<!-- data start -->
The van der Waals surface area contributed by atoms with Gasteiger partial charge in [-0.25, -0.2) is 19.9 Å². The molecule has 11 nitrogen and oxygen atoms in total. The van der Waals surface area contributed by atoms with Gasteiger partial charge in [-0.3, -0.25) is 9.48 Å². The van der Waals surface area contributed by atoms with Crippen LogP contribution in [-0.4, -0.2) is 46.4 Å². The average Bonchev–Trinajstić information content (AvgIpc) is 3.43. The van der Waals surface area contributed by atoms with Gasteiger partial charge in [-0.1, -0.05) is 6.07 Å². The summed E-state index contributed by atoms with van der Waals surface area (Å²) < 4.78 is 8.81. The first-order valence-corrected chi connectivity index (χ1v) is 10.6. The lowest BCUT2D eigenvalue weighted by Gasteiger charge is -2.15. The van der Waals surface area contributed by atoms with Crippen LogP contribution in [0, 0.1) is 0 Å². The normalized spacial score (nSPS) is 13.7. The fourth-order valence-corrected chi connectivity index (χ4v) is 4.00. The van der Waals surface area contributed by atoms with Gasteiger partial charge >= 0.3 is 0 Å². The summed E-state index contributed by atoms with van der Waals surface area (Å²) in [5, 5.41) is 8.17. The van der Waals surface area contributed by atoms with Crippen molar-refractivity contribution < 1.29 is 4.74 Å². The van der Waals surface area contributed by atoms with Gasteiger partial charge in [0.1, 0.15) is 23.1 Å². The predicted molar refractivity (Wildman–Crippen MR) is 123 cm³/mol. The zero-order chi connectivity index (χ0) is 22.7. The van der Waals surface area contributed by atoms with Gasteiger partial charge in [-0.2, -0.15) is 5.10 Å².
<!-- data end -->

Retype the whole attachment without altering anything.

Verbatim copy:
The van der Waals surface area contributed by atoms with Gasteiger partial charge in [-0.25, -0.2) is 19.9 Å². The molecule has 11 nitrogen and oxygen atoms in total. The van der Waals surface area contributed by atoms with Gasteiger partial charge in [-0.3, -0.25) is 9.48 Å². The van der Waals surface area contributed by atoms with Crippen LogP contribution in [-0.4, -0.2) is 46.4 Å². The average Bonchev–Trinajstić information content (AvgIpc) is 3.43. The van der Waals surface area contributed by atoms with Gasteiger partial charge in [-0.1, -0.05) is 6.07 Å². The summed E-state index contributed by atoms with van der Waals surface area (Å²) < 4.78 is 8.81. The first-order valence-corrected chi connectivity index (χ1v) is 10.6. The lowest BCUT2D eigenvalue weighted by Gasteiger charge is -2.15. The van der Waals surface area contributed by atoms with Crippen LogP contribution in [0, 0.1) is 0 Å². The normalized spacial score (nSPS) is 13.7. The fourth-order valence-corrected chi connectivity index (χ4v) is 4.00. The van der Waals surface area contributed by atoms with Gasteiger partial charge >= 0.3 is 0 Å². The summed E-state index contributed by atoms with van der Waals surface area (Å²) in [5, 5.41) is 8.17. The van der Waals surface area contributed by atoms with Crippen molar-refractivity contribution < 1.29 is 4.74 Å². The van der Waals surface area contributed by atoms with Gasteiger partial charge in [0.1, 0.15) is 23.1 Å². The predicted molar refractivity (Wildman–Crippen MR) is 123 cm³/mol. The zero-order chi connectivity index (χ0) is 22.7. The van der Waals surface area contributed by atoms with Gasteiger partial charge in [-0.2, -0.15) is 5.10 Å².